Facebook on Friday said that it will scrap its “trending” topics news section next week and introduce a new “breaking news” label available for posts.
The trending section had been a large target of criticism for the company.
Alex Hardiman, Facebook’s head of news products, said the feature, which was only available in five countries, had only accounted for an average of 1.5 percent of clicks to a media outlet's page.
“From research we found that over time people found the product to be less and less useful,” Hardiman wrote in a post.
The company instead said it will explore new news-related projects like letting publishers include a “breaking news” label on their posts in Facebook’s newsfeed. Hardiman said Facebook is testing the new label with 80 publishers across North America, South America, Europe, India and Australia.
Facebook will also introduce a new section on Facebook Watch, the platform’s on-demand video service, that will show exclusive “live coverage, daily news briefings and weekly deep dives," according to Hardiman.
In the last several years, the world’s biggest social media platform has become a dominating force in how news is disseminated — 44 percent of adults in America get at least some of their news from Facebook, according to the Pew Research Center.
How the platform approached its role as a news disseminator has sparked heavy criticism across a number of different groups.
Conservatives have often charged Facebook with being biased against them, grilling Facebook founder and CEO Mark Zuckerberg on the issue in an April hearing.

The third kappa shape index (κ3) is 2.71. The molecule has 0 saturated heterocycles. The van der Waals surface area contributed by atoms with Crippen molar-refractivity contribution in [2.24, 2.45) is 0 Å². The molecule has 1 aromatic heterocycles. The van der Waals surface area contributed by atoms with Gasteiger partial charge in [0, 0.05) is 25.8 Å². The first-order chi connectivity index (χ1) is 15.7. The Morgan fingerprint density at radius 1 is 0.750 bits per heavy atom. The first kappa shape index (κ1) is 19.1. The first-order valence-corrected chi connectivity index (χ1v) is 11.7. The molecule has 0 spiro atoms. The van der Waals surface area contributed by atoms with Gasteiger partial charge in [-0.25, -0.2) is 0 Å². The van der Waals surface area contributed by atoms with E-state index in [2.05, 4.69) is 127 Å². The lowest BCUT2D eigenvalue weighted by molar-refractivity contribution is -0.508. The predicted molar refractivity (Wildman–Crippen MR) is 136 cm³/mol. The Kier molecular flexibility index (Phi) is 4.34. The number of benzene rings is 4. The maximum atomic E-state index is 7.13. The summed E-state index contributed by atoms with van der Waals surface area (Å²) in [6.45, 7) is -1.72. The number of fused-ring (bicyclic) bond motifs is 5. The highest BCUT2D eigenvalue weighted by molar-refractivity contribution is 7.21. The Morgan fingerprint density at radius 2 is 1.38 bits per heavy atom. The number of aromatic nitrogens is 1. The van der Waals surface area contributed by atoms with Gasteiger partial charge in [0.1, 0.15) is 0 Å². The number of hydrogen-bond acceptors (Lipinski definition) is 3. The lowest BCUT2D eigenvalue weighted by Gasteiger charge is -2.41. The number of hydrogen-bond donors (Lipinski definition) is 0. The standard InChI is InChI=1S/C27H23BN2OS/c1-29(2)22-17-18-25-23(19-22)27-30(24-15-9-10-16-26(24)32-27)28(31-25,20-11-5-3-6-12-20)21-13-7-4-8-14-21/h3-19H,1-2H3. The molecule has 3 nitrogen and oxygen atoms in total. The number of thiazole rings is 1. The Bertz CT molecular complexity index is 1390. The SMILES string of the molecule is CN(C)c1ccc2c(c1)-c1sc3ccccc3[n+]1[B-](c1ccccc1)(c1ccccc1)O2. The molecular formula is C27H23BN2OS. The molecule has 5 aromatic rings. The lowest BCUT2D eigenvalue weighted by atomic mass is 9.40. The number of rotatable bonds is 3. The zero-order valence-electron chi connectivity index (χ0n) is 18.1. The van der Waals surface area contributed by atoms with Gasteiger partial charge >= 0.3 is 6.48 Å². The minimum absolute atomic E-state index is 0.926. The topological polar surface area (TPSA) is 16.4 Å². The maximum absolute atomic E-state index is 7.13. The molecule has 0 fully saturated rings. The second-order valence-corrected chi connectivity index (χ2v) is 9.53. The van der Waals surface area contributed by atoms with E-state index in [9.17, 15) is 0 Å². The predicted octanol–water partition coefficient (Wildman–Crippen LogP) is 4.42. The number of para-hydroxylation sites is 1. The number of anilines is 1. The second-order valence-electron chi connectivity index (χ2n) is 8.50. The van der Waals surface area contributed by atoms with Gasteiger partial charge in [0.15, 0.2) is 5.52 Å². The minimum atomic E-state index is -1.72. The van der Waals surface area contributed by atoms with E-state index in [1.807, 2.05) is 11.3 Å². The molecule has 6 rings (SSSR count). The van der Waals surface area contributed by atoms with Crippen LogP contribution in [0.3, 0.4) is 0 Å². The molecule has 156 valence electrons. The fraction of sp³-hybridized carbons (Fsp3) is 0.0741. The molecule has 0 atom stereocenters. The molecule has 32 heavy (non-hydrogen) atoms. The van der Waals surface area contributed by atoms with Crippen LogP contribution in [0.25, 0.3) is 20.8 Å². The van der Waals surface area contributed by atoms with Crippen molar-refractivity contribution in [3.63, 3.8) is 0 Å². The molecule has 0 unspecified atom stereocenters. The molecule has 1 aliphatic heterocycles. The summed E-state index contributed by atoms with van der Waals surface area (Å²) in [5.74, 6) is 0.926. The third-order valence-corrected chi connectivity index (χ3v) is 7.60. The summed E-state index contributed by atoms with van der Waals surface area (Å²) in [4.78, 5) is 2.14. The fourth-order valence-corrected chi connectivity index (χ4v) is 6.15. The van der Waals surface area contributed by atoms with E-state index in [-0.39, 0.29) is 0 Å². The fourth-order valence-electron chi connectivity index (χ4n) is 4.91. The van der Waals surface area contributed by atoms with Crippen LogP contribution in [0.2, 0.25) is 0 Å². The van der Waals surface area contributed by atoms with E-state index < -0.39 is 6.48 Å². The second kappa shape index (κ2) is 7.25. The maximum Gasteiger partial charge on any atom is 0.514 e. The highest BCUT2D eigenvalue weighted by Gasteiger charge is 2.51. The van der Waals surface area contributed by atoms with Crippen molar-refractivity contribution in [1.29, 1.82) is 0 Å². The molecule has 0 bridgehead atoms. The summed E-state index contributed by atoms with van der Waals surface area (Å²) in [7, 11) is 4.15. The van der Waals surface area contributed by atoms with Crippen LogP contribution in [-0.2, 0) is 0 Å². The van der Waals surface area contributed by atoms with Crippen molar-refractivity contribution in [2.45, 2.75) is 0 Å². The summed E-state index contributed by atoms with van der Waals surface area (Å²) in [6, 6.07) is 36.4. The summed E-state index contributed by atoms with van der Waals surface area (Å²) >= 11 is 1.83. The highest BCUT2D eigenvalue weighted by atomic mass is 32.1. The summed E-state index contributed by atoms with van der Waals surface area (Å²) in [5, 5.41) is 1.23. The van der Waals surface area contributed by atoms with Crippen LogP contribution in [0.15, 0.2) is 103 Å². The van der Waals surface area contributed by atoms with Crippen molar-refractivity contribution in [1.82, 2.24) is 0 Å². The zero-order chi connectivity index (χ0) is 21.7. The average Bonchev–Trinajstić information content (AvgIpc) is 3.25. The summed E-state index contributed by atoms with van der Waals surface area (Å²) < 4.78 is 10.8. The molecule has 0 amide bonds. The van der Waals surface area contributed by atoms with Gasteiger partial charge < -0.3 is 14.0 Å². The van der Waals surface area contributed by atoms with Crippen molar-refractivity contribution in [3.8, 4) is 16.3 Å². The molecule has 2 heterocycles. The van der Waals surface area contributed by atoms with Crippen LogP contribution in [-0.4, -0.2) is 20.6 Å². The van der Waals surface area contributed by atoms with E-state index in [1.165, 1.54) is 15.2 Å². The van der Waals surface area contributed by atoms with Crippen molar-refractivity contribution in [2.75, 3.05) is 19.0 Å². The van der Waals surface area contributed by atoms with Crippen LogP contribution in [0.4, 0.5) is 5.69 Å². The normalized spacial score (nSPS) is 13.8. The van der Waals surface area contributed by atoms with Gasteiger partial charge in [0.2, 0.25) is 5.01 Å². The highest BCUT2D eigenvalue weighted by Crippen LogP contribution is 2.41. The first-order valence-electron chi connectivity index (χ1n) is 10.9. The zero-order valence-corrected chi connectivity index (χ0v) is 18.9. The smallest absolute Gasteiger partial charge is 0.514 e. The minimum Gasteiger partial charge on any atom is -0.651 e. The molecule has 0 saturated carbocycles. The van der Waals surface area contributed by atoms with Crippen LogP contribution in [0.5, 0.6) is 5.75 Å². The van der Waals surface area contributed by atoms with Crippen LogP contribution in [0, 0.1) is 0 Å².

Others have hammered the company over not initially doing enough to stop the rampant spread of “fake news” across its site.
Facebook’s “trending” topics section had become a focal point of such criticisms. The company tried to temper this by removing human reviewers who helped manage trending topics in favor of supposedly unbiased algorithms. It addressed fake news accusations by adding new labels and working with third-party groups to review the veracity of stories posted on the site.
In May, the social media giant announced that it would bring in former Sen. Jon Kyl (R-Ariz.) to be the lead adviser on a new review of possible bias against conservatives on the platform.
Despite the efforts, conservatives are still targeting Facebook and other technology companies.
This week, during a speech, House Majority Leader Kevin McCarthyKevin McCarthyJuan Williams: Trump is killing American democracy Republican spin on Biden is off the mark Cheney reveals GOP's Banks claimed he was Jan. 6 panel's ranking member MORE (R-Calif.) continued the Republican salvo against tech.
“Social media is being rigged to censor conservative voices. We will not be silenced,” he wrote in a tweet displaying the video of his remarks.